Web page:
In this article, I’m going to show you something a bit different; how to 3D print lithophane. However, not just any old lithophane. No, I’m going to show you how to 3D print lithophane Anime prints!
At Geeky.inc we’re devoted to bringing you all the best Anime, 3D printing and gaming inspiration you’ll need. So, what better than to combine two of those topics and create an awesome 3D printed lithophane of your favorite Anime character.
First though, you might be wondering what a lithophane actually is. Well, the world of 3D printing may be relatively new in terms of technology but lithophanes have been around for centuries. Let’s take a brief dive back in time to see where they came from.
What is a Lithophane?
The word lithophane is a combination of the French words litho, meaning stone, and diaphane, which means being of ethereal or transparent quality. Examples of early lithophanes were known to be in existence in 11th-century China but they became extremely popular in 1820s Europe. The original method of production involved carving or even stamping designs or images into translucent porcelain.
Of course, we now have 3D printers which have made the whole process a lot easier and lithophanes are becoming a lot more detailed.
How to 3D Print a Lithophane
OK, we’ve covered the history part so let’s know look at the future. That future involves you hopefully following this guide and then owning a 3D printed lithophane of an Anime character.
But which character would you choose? There are so many iconic characters in the world of Anime as my other article "Printing Anime History: 3D Models of Iconic Characters" has shown. You could of course decide to 3D print a lithophane of any of these or one that you like that didn’t make our list. However, I’m going to show you how to 3D print a lithophane of Saitama, also known as One Punch Man. The reason I’ve chosen him is not just because I’m a fan, but he’s also fairly simply drawn. Now, that might not be too exciting if you’re looking for a highly detailed lithophane, but if this is your first attempt, Saitama and his simple looks are a good starting point.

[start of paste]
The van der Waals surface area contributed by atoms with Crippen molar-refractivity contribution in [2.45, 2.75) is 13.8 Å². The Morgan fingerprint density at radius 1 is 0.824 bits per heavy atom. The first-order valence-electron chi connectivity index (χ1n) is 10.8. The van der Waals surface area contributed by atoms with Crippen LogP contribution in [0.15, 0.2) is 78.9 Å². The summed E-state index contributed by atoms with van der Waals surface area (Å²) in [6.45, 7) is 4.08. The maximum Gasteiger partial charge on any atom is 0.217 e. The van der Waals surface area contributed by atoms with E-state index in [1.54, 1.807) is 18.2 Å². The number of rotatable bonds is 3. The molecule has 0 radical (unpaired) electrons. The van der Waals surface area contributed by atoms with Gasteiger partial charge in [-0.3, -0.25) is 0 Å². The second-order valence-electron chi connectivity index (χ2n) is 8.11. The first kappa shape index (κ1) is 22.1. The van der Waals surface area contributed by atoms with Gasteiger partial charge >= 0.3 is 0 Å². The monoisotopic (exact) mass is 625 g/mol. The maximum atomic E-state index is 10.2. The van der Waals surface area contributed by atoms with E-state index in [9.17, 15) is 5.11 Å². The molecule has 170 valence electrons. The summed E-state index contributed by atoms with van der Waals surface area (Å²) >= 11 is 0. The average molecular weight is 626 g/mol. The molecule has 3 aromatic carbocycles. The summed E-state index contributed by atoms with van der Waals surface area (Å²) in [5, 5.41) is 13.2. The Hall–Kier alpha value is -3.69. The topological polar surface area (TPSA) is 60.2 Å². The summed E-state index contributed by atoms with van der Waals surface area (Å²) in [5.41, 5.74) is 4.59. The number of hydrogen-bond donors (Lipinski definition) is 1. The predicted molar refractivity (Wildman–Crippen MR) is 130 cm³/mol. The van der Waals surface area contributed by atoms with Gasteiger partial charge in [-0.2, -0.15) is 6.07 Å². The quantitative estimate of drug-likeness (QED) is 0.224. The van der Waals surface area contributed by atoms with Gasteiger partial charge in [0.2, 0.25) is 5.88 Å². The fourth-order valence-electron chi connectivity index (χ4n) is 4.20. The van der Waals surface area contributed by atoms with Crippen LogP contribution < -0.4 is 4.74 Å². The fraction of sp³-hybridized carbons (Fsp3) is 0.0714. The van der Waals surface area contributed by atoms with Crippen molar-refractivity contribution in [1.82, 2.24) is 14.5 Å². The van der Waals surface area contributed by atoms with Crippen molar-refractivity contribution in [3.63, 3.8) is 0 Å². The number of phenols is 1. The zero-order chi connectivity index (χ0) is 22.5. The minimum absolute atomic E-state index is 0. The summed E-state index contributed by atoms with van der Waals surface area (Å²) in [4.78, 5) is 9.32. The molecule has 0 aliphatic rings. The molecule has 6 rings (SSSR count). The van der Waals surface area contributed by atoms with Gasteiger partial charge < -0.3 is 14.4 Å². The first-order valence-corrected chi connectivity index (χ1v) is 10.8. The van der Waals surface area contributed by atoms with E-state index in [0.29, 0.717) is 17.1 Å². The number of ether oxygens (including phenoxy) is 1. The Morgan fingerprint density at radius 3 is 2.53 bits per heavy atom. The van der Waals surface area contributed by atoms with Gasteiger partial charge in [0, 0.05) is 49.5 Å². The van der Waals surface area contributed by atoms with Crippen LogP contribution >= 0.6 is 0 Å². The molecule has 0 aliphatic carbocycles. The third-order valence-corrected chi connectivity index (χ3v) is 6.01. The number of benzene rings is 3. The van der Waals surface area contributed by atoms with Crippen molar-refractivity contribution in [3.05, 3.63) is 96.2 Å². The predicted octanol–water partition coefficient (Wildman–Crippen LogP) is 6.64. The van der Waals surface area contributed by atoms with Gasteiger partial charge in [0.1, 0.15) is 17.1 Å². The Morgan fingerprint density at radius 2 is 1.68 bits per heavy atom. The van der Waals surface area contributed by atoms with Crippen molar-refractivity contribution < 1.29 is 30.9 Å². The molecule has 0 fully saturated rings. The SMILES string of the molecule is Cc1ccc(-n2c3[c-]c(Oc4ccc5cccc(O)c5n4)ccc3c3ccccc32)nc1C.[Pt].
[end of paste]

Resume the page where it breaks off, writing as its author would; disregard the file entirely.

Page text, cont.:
So, let’s go through the stages of how to 3D print a lithophane in my step-by-step guide.
Step1: Choose your image
As I said, Saitama is fairly simply drawn in the original Manga but there are some more detailed and colorful images out there which might catch your eye. The important word here though is color. Lithophanes need to be printed in a single color to work properly and it’s the different depths, thicknesses and contrasts of the image that let light through to show the full picture. Colour therefore isn’t important as the final image is displayed in shades of grey, much like an old sepia toned picture.
With that in mind, by all means go for an image you like but at this stage, keep it fairly simple and fairly low in detail. High detail with intricate and small aspects probably won’t show up as a lithophane so bear this in mind.
The good news though is that we’re not going to use a photographic image of Saitama for our lithophane so the detail won’t necessarily be there anyway.
For my example, I’ve chosen this image of Saitama which I think will look great when turned into a lithophane.